Re-using the water you use in your laundry and bathroom can help to save water, reduce water and wastewater charges, and cut down on demand for water supplies in your area.
With the right technology, water used to wash yourself and your clothes can be re-used on the garden or for flushing toilets. This wastewater is called 'greywater'.
However, it's important that any system you use for collecting and re-using greywater is properly installed and maintained. Greywater also needs to be kept away from human contact as there are possible detrimental effects on health (see 'Is greywater safe to re-use?' below).
You'll need to check with yoru local council before installing a system to collect and re-use greywater.
What is greywater?
All household wastewater from kitchen sinks, dishwashers, laundry tubs, washing machines, showers, baths and basins is called greywater. A building consent is required to collect and re-use greywater from baths, showers and washing machines on your garden or for toilet flushing.
Greywater cannot be used for cooking, bathing, brushing teeth, swimming or drinking.
The wastewater from your toilet or bidet is known as blackwater. You can't re-use it. It has to go into the mains sewage system or, if you have no connection to a mains sewage system, into an on-site sewage system. Kitchen wastewater is also unsuitable for re-use.
Is greywater safe to re-use?
Yes, if a system is properly installed and maintained. Expert advice is recommended. It is possible that greywater can contain faecal matter and microbes which are harmful to human health. Possible detrimental health effects can come about if drinking water becomes contaminated with greywater or there is direct contact with collected greywater that has become septic.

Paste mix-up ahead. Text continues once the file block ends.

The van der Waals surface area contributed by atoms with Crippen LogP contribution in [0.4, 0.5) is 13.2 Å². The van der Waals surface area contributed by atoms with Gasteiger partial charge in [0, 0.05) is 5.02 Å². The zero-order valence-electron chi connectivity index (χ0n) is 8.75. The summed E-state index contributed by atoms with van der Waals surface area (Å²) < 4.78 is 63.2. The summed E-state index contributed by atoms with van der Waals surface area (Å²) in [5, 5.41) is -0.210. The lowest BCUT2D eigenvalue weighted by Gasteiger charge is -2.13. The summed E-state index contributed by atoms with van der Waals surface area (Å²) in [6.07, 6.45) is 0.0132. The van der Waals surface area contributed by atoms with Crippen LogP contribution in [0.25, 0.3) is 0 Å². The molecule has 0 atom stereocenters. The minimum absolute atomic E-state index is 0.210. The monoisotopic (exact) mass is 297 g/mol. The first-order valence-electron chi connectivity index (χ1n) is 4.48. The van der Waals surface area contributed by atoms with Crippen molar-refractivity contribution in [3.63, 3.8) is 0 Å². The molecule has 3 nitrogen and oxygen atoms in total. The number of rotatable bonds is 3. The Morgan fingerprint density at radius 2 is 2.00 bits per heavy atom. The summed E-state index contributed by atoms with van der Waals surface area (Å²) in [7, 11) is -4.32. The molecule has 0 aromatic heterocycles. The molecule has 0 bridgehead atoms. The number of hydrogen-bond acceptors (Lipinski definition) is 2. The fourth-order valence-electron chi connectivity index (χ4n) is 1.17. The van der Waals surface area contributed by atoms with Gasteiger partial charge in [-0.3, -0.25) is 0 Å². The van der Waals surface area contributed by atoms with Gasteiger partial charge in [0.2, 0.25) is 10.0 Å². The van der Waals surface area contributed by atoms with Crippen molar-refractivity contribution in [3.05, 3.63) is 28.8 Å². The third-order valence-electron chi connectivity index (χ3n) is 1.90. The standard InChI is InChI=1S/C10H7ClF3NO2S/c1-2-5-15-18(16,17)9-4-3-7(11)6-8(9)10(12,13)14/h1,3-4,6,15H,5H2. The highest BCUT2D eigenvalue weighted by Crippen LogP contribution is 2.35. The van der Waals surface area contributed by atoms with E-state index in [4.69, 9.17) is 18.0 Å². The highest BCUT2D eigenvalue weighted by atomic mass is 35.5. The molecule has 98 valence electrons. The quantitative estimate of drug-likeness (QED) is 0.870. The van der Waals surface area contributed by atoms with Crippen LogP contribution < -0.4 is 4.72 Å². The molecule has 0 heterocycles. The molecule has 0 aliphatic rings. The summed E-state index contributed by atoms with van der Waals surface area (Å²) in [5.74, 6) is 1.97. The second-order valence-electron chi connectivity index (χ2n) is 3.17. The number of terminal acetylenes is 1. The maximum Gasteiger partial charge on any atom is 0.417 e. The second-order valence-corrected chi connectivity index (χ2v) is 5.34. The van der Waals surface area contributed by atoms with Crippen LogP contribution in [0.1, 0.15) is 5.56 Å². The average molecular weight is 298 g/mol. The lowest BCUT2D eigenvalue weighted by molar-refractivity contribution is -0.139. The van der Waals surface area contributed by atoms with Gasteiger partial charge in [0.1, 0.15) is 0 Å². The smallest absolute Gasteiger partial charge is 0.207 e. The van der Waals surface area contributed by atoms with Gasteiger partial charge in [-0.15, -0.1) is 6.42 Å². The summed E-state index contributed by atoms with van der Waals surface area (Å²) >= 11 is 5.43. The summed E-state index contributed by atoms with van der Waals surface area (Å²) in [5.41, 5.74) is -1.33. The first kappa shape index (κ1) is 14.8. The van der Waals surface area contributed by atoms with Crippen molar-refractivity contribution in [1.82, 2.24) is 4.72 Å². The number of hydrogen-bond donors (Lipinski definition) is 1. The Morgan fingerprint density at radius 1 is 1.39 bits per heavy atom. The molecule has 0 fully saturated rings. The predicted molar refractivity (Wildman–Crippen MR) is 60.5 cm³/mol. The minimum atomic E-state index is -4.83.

If you do want to have a greywater recycling system at home:
- it needs to be properly installed and maintained
- the greywater needs to be kept away from direct human contact if you're using it in the garden
- It should be discharged under the soil (not on top) and it should not be discharged in areas where food plants grow
- untreated greywater should be used within 24 hours. Your system should be set up so that any greywater not used in that time goes to the sewer.
It's vital that no-one can unwittingly drink from a greywater storage tank. Put locks on taps and put up signage.
How do you collect and re-use greywater?
There is a range of options for collecting and using greywater, depending on the source of the greywater and where you intend to use it.
Using greywater on your garden
In general, a garden greywater system will divert water from your washing machine, shower, bath or basin so that solids such as lint and fats are filtered out. Care needs to be taken when cleaning and maintaining systems (e.g. avoiding contact with solids that can be composted or disposed of). After filtering, the water then flows to a storage tank or directly through an irrigation system to your garden.
With some simple systems, the greywater flows directly to a storage tank with a filter inside. These systems require a high level of maintenance requirement (e.g. emptying the filter every time the washing machine runs).
Whatever type of system you use: